I am moving Coffeehouse Angel up my 'to read' list now for sure.

Rating: 9/10

Interview with Suzanne Selfors
(author of Mad Love and also the YAs Coffeehouse Angel and Saving Juliet):

How do you think you would react if someone came up to you and said they were Cupid?
I'd probably react the same way Alice did--I'd think the guy was nuts. Of course, I'd need proof. I write about magic but that's entirely different than believing in it--though wouldn't it be nice to be able to conjure a love spell now and then?

Do you have a favorite fictionalizations of Cupid? (other than your own!)
I was a huge fan of that campy show, Zena: Warrior Princess, and I remember a really funny version of Cupid from that show. He looked like a suntanned blonde Ken doll. My version is a bit, well, a bit earthier.

What was it like working on The Novel: Live? Do you think you would enjoy co-writing a book (with one other author?)
What an amazing group of writers. I was so lucky to be invited to join, being I'm still an unknown. But I admit I was a bit scared to write live. It's like getting dressed in front of people. But I think everyone understood that we were creating a first draft and that took some pressure off. I would enjoy co-writing a book, and I've thought about it. Time is hectic right now, since I'm writing for two publishers, but it's on my radar as a possible future project.

Are there any new/recent YA books or authors that you really enjoy?
It's not a new book, but I recently read Nancy Farmer's The House of the Scorpion and loved it. Thanks for the interview.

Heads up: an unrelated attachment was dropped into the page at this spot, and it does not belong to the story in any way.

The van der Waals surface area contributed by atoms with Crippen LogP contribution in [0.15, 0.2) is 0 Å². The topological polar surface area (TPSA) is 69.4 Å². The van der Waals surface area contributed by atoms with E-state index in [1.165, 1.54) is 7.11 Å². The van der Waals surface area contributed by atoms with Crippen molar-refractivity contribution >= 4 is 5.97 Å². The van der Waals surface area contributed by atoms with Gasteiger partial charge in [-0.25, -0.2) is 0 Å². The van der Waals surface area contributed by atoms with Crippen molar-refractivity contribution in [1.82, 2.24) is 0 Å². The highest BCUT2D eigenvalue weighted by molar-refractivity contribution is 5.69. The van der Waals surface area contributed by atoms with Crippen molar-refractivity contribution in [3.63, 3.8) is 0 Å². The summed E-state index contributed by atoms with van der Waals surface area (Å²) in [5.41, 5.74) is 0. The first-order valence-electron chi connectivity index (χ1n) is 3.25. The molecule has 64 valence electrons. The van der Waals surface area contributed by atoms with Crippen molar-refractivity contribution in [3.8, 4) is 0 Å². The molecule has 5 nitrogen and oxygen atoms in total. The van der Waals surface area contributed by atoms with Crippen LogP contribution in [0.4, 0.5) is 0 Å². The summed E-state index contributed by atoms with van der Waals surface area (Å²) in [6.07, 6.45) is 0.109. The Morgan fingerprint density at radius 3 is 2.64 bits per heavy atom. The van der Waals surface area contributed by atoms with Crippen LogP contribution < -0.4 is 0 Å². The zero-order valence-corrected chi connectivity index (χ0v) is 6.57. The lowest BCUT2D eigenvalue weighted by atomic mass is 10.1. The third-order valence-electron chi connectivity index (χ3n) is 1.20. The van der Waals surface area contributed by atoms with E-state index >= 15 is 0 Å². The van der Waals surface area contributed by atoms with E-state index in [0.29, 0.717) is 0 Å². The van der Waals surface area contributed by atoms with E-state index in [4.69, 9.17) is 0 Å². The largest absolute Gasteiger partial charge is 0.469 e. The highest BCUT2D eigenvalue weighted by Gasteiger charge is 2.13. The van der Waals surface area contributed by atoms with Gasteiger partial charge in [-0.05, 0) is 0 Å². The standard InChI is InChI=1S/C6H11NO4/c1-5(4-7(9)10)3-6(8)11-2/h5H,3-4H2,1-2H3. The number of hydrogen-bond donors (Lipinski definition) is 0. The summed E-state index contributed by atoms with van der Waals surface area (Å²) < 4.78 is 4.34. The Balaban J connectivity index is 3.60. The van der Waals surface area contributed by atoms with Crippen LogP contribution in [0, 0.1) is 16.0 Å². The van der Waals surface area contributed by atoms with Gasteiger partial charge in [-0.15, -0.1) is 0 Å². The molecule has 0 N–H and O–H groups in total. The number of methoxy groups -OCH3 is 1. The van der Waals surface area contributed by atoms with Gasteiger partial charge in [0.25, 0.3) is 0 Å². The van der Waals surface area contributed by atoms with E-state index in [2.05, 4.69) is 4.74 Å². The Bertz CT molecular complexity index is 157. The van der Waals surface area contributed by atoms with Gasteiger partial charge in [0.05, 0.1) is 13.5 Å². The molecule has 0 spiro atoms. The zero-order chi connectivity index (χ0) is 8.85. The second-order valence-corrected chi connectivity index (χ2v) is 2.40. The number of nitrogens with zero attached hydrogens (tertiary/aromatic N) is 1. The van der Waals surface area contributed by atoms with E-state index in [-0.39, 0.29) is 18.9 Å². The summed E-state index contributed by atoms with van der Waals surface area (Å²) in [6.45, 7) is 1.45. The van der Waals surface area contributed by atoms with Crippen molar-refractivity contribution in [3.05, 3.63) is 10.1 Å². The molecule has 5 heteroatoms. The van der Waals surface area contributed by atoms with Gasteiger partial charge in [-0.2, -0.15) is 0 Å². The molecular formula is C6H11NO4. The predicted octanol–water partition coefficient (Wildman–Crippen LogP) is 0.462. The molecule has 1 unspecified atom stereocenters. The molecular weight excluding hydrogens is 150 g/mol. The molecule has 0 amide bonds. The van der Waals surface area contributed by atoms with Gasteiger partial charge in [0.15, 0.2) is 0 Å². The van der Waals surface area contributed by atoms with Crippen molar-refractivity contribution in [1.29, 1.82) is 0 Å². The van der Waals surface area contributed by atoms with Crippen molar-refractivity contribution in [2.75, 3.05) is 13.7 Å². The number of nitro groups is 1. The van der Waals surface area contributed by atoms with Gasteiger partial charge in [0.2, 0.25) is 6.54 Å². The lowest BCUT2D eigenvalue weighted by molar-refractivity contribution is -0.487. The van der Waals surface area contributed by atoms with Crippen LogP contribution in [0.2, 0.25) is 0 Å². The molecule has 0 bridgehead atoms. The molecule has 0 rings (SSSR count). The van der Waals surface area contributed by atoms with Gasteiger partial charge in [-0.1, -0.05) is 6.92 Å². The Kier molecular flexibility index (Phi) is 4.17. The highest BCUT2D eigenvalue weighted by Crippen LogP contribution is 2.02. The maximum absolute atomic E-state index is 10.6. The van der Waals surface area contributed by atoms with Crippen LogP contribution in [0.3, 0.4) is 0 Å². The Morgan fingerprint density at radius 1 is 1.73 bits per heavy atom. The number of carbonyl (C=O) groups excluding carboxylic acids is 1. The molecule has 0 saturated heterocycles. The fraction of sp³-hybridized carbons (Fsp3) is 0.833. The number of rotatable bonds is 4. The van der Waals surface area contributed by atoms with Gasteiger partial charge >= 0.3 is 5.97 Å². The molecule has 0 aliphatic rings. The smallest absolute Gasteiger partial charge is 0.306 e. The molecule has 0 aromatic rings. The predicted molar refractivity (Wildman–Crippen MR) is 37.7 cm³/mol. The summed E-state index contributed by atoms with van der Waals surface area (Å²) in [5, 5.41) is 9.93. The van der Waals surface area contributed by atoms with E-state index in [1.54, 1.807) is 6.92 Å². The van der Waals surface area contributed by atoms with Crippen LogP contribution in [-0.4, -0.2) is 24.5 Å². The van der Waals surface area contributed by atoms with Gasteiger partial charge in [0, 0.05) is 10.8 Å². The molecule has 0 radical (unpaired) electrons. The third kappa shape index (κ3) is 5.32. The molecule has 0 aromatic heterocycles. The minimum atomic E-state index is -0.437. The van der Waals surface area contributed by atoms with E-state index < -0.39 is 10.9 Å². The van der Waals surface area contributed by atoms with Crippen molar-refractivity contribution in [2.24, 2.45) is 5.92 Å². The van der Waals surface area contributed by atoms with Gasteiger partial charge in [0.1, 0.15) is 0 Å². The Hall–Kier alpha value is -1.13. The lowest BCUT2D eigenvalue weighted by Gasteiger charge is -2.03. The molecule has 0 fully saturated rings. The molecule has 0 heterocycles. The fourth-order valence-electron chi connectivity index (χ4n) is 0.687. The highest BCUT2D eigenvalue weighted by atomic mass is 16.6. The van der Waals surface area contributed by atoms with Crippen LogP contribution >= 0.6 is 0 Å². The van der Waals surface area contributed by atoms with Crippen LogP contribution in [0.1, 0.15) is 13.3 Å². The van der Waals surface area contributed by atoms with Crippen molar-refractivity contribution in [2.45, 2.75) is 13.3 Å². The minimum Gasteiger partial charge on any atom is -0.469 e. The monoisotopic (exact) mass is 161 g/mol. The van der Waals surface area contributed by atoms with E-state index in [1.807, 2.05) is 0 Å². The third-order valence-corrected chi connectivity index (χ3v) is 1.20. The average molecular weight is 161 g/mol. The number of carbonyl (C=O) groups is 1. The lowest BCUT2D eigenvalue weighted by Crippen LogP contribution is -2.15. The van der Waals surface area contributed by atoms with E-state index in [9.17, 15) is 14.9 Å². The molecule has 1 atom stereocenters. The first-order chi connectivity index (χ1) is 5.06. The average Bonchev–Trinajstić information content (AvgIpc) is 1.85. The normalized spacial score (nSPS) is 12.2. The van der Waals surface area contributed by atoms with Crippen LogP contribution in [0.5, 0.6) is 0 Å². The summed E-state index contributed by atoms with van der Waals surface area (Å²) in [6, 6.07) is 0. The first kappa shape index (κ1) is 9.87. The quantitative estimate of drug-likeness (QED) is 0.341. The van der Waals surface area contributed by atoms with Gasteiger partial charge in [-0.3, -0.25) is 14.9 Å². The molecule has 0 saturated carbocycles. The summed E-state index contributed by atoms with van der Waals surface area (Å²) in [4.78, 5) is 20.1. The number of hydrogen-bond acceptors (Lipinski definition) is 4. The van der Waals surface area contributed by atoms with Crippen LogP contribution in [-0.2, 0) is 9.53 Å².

Thank you, Suzanne, for the interview!! I now have a new book on my TBR list . . . and a hope of a possible future co-written book!

I hope everyone enjoys reading Suzanne's answers--please think about leaving her (or me) a comment :)

If somehow, you're still not sure, HERE is a link to the book trailer on YouTube

very big thank you to Kate at Bloomsbury for arranging the interview (and book tour) and sending me the book to read and review!!

Tuesday, February 15, 2011

Desires of the Dead ~ Kimberly Derting ARC review

synopsis, review and (obviously) book have mega spoilers for the first book, The Body Finder, so just read that one if you haven't yet!! (my review is here)

Desires of the Dead (Body Finder #2)
February 15, 2011
368 pages
buy/info @ Amazon

Violet and her town are finally safe from the serial killer abducting and killing teenage girls--who even tried to kill Violet. But she's not safe from her 'gift,' her ability to sense and locate dead beings and match their killers to them.